Uber and Lyft price-gouge customers trying to flee Seattle shooting

The rideshare giants claim that it was an algorithmic mistake. But automation is no excuse for exploitation

By Nicole Karlis

Senior Writer

Published January 23, 2020 6:09PM (EST)

Lyft Uber car / Police look over the scene of a shooting at 3rd Avenue and Pine Streeton January 22, 2020 in the central business district of Seattle, Washington. (Getty Images/Salon)
Lyft Uber car / Police look over the scene of a shooting at 3rd Avenue and Pine Streeton January 22, 2020 in the central business district of Seattle, Washington. (Getty Images/Salon)

On Wednesday evening, a fight broke out in Seattle's Pike Place Market that escalated into a shooting, killing one woman and leaving seven injured, according to officials. Bystanders, realizing what was happening, began to flee, some turning to Uber and Lyft for a quick getaway. Yet many were caught off-guard when they realized that the rideshare companies' algorithmic pricing schemes had detected high demand, resulting in hefty "surge" pricing — the companies' friendly term for price-gouging.

Twitter users posted screenshots from people fleeing the scene who were taken aback by rideshare companies profiting off of a crisis. One user posted that  the cost of a Lyft ride from Pike's Place, where the shooting happened, to Seattle's Ballard neighborhood six miles away was priced at $120. The Seattle Times spoke to bystanders who were revolted at the price-gouging.

"It was a stress," Courtney Rogers told the Seattle Times. "I didn't know how to get home, and I felt like I was getting taken advantage of in a really bad situation."

Due to the inhuman nature of ridesharing apps, which rely on algorithms that trigger surge pricing, rideshare prices can become sky-high when there are more riders in a given area than drivers. Hence, such instances of surge pricing are common during emergency situations.

Ashley Adams, a spokesperson at Lyft, told Salon that when the company realized there was a shooting, they manually turned off surge pricing.

"When we learned what happened, we implemented a cap on prime time pricing, which is automatically enabled during periods of high demand," Adams told Salon in an email. "We plan to reimburse or credit users in the surrounding area who were affected by this increased pricing."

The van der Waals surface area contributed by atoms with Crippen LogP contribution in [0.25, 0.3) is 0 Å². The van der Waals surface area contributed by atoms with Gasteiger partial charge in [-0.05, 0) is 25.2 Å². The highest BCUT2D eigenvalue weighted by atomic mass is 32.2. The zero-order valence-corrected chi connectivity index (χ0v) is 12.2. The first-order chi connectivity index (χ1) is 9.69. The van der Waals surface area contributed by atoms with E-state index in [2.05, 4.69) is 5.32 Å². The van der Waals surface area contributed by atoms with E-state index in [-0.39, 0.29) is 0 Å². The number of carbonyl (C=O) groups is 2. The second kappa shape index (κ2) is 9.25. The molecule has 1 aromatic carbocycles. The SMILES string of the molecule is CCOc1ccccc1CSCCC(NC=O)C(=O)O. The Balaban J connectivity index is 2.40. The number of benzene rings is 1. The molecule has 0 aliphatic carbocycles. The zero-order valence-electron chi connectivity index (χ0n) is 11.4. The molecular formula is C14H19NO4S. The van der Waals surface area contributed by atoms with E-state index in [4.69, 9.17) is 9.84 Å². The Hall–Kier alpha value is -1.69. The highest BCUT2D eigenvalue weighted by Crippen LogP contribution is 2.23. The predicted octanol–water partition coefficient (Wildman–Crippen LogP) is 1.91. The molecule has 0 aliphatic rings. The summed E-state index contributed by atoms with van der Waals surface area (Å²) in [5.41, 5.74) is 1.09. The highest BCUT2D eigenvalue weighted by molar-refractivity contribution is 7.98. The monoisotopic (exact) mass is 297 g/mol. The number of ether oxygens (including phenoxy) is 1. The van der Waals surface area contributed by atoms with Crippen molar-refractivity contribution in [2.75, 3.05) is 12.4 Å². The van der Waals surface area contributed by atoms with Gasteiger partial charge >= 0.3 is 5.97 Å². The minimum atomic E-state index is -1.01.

Uber backpedaled similarly. In an emailed statement, Grant Klinzman, a spokesperson for Uber, told Salon the company capped surge just after 6 pm PT when they became aware of the shooting — but that was an hour after witnesses reported hearing a dozen or more gunshots. Uber also said that those who were impacted by the surge pricing are being refunded.

Uber and Lyft have a long history of activating surge pricing amid emergencies, including active shootings. In 2017, Uber was criticized for not turning off surge pricing during a terror attack in London. After a 2014 hostage crisis in Sydney, Uber rides sky-rocketed. This is the same year that Uber set a new policy to cap surging prices during emergencies — though apparently it keeps happening.

The public outrage towards the two rideshare companies speaks to the problems with using private, for-profit transit companies in emergency situations to aid evacuations. Likewise, the mini-scandal epitomizes how tech companies can get away with exploitation by blaming automated systems, rather than people — even though those automated protocols were originally programmed by humans, and can be fixed by them, too.

As critics have pointed out, "surge pricing" is just a fancy term for price-gouging. Uber claims that surge pricing increases driver supply, but some researchers disagree. In a study "Peeking Beneath the Hood of Uber," researchers at Northeastern University concluded that "on a micro-scale, surge prices have a strong, negative impact on passenger demand, and a weak, positive impact on car supply."

The idea of surge pricing is based on economic principles of supply and demand — but even the most devout free market libertarian would probably agree that arbitrary capitalistic rules should not  apply to emergency situations in which innocent people are attempting to avoid injury or death. Such examples epitomize how algorithms, in concert with free market fundamentalism,  can easily be weaponized and used to exploit crises. And the automated, inhuman nature of "surge pricing" precludes the public from being able to rely on these rideshare companies to help them in an emergency.

By Nicole Karlis

Nicole Karlis is a senior writer at Salon, specializing in health and science. Tweet her @nicolekarlis.

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